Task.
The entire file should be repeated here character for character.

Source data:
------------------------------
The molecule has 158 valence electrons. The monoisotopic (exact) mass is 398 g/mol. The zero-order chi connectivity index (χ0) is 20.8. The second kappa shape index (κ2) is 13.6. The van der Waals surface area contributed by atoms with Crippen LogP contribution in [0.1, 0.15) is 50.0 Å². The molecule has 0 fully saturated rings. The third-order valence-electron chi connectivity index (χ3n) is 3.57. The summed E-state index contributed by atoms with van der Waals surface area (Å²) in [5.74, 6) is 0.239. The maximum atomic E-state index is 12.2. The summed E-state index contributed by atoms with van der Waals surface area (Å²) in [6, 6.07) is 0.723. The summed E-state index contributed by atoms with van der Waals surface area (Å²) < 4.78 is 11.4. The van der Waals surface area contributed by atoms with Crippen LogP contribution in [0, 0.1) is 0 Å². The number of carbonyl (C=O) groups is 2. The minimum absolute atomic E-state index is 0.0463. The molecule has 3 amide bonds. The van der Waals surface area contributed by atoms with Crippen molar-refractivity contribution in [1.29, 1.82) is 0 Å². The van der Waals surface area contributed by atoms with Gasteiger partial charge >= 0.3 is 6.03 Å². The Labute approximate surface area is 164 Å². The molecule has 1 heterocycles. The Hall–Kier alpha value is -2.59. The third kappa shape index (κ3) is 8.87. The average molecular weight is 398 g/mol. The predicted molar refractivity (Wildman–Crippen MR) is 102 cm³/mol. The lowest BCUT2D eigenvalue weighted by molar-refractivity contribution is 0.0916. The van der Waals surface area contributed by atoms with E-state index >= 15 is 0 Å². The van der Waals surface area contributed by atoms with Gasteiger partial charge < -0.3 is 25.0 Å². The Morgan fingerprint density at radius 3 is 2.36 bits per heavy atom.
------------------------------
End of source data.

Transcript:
The molecule has 158 valence electrons. The monoisotopic (exact) mass is 398 g/mol. The zero-order chi connectivity index (χ0) is 20.8. The second kappa shape index (κ2) is 13.6. The van der Waals surface area contributed by atoms with Crippen LogP contribution in [0.1, 0.15) is 50.0 Å². The molecule has 0 fully saturated rings. The third-order valence-electron chi connectivity index (χ3n) is 3.57. The summed E-state index contributed by atoms with van der Waals surface area (Å²) in [5.74, 6) is 0.239. The maximum atomic E-state index is 12.2. The summed E-state index contributed by atoms with van der Waals surface area (Å²) in [6, 6.07) is 0.723. The summed E-state index contributed by atoms with van der Waals surface area (Å²) < 4.78 is 11.4. The van der Waals surface area contributed by atoms with Crippen LogP contribution in [0, 0.1) is 0 Å². The number of carbonyl (C=O) groups is 2. The minimum absolute atomic E-state index is 0.0463. The molecule has 3 amide bonds. The van der Waals surface area contributed by atoms with Crippen molar-refractivity contribution in [1.29, 1.82) is 0 Å². The van der Waals surface area contributed by atoms with Gasteiger partial charge >= 0.3 is 6.03 Å². The Labute approximate surface area is 164 Å². The molecule has 1 heterocycles. The Hall–Kier alpha value is -2.59. The third kappa shape index (κ3) is 8.87. The average molecular weight is 398 g/mol. The predicted molar refractivity (Wildman–Crippen MR) is 102 cm³/mol. The lowest BCUT2D eigenvalue weighted by molar-refractivity contribution is 0.0916. The van der Waals surface area contributed by atoms with E-state index >= 15 is 0 Å². The van der Waals surface area contributed by atoms with Gasteiger partial charge < -0.3 is 25.0 Å². The Morgan fingerprint density at radius 3 is 2.36 bits per heavy atom.